A couple of weeks ago I presented on voiceover techniques to an audience of about 35 people at PodcampSLC. I should have researched my audience a little more before the presentation because, from what I could tell, most people were there to learn how to start a podcast rather than learn voiceover techniques for professional screencasts. Hence, I received no questions at all (okay, one person asked one question). It was still a good warm-up practice for the voiceover presentation I'm giving at the STC Summit next month.
Inexperienced presenters worry about their presentations. Experienced presenters worry about their audience.
Sound advice, indeed. One technique I've seen some presenters do is start by asking the audience what questions they have or what they want to learn. Then for the bulk of the presentation, you just answer those questions. Usually all the questions are covered in the presentation you prepared previously, but it still gives the audience a more direct impression of addressing their unique needs and concerns.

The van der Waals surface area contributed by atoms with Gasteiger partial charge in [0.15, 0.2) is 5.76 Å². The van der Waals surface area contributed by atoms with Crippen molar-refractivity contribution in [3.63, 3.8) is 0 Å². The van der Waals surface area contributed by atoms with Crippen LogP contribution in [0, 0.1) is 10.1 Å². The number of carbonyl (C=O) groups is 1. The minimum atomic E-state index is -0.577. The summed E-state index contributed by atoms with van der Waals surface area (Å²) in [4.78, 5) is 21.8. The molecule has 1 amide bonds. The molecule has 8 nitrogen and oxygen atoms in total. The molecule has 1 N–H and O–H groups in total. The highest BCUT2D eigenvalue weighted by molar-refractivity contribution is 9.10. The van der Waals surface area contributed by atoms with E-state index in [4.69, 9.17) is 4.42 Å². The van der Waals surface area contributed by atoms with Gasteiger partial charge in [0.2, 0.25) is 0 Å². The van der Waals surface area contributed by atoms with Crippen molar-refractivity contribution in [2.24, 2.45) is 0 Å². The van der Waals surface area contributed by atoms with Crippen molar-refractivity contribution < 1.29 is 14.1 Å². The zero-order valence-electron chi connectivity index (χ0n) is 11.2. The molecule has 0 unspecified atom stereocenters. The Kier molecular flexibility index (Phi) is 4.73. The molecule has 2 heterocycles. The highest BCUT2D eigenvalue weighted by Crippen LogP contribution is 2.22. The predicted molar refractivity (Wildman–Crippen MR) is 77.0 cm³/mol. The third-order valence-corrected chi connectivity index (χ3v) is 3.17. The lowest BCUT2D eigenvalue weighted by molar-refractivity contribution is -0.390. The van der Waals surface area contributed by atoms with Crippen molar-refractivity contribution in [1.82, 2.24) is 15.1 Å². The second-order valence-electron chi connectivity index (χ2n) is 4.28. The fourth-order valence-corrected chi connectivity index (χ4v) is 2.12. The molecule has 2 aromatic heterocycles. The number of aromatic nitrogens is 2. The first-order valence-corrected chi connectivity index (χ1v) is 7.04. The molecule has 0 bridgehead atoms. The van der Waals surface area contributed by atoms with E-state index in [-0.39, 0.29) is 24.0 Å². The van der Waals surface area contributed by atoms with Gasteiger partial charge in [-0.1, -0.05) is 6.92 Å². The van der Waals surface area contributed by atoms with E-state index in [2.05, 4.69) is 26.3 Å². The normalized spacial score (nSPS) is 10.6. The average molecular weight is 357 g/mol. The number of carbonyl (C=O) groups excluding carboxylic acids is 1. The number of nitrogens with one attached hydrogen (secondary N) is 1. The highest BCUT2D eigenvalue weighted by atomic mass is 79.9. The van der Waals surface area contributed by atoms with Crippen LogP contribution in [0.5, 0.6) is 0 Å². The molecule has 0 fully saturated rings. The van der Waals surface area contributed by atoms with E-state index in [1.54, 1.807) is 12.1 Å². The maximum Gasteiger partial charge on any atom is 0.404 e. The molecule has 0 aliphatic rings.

I would have gladly abandoned my presentation on voiceover techniques if I knew the audience was full of people curious about how to break into podcasting, or people curious about social media tactics to market their podcasts. But alas, once I dived into the presentation, I heard nothing but silence in terms of feedback. Perhaps by then it was too late. No one wanted to ask a question so off topic. That or they were all hungry for lunch.
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I'm a technical writer based in the California San Francisco Bay area. Topics I write about on this blog include technical writing, authoring and publishing tools, API documentation, tech comm trends, visual communication, technical writing career advice, information architecture and findability, developer documentation, and more. If you're a professional or aspiring technical writer, be sure to subscribe to email updates using the form above. You can learn more about me here.